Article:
"It's this legendary, old-school punk-rock bar," says Nelson. "You walk in, and the Sex Pistols are blasting and everyone's singing along."
"We played with a band called Attack of the Motherfuckers," remembers Hernandez. "People were being assholes to us. But on stage, we were like, 'If you don't like us, fuck you.' By the end of our set, I took a full beer and threw it at some dude. At the end of the night, though, those guys that were spitting on us and throwing shit at us shook our hands and said, 'Personally, I don't like your music, but I can respect it.' Then they helped us move our shit, which was weird. I thought they were going to steal it."
"When we told that story to Bill Stephenson," says Rodriguez, "he was rolling. He told us that the best method to get all that spit out of your clothes is to wear them into the bathtub. Then you let all the spit rise out of your clothes to the surface of the water."
Not all of Aloft's many stories have a funny ending, though. In fact, the group's debut show — played on a stormy night in February 2006 at the New Talent Showcase at Herman's Hideaway — not only was footnoted by a well-publicized tragedy, but it set the tone for the band's poignant mix of angst, anger, sorrow and elation.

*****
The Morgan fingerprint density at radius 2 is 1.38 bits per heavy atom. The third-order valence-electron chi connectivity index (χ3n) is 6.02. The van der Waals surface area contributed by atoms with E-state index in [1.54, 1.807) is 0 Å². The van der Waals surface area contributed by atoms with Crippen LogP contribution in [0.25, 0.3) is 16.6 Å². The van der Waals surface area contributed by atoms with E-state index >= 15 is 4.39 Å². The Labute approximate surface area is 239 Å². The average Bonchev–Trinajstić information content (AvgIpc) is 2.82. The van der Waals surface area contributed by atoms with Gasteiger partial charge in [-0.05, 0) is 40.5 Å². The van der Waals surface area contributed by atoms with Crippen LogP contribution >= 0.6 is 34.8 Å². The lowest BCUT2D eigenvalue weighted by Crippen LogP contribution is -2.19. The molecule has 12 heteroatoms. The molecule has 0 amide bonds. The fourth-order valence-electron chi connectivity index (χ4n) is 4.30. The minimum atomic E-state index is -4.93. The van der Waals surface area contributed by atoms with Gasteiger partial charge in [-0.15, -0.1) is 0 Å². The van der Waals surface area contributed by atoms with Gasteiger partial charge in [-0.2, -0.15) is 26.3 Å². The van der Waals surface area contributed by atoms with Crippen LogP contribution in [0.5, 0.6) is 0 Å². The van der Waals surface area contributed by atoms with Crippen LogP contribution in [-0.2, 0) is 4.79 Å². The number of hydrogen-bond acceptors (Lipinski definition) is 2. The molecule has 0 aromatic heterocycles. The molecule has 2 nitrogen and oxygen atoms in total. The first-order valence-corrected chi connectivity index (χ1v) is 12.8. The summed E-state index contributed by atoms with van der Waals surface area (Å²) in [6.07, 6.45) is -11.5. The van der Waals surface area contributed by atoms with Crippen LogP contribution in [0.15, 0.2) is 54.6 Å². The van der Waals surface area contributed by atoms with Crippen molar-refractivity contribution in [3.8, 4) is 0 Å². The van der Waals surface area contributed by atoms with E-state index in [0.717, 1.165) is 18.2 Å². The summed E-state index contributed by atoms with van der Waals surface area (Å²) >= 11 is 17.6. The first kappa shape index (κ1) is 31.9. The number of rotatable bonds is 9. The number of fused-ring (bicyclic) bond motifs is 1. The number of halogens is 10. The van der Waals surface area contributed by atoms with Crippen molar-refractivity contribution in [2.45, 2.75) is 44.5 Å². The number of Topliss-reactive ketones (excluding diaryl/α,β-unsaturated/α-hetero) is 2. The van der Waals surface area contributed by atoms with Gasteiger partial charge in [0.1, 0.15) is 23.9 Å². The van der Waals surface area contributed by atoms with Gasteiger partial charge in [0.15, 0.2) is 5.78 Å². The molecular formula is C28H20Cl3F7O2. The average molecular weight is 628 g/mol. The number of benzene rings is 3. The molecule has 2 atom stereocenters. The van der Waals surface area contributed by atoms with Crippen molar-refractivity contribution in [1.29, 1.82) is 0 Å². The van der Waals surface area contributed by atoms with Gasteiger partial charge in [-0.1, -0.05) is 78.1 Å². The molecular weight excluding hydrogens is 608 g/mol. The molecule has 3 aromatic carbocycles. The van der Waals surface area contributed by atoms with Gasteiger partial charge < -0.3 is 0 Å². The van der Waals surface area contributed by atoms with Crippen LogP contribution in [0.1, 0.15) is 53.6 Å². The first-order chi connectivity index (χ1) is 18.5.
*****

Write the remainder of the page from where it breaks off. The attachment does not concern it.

"It was all snowy and shitty that night," recalls Hernandez. "We wanted to play our first show in front of nobody, just to work all the kinks out. The bartender at Herman's — we just met her that night, her name was Emily Rice — traded us two shots of whiskey for a copy of Manuscript Novella, the CD we'd just recorded. We went back and forth with her all night. She was just great. It probably wasn't the smartest decision on my part, but I ended up driving home drunk that night, and it turned out she did, too. But she was T-boned going through a light, and she wound up dying from internal bleeding."
While Rice's story — and her family's resulting multimillion-dollar settlement from the City of Denver, which failed to provide health care for Rice after she was arrested immediately following her accident — made the rounds on the local news for months, one tiny detail about her death remained unreported.
"We were the last band Emily ever listened to," says Hernandez. "When her sister Ginny got her car out of impound, she ejected our CD from it. Ginny found us on the Internet, and she wound up getting our band name tattooed on her. She's just amazing. And we wound up recording a song, 'Catch Me, Copernicus,' about Emily."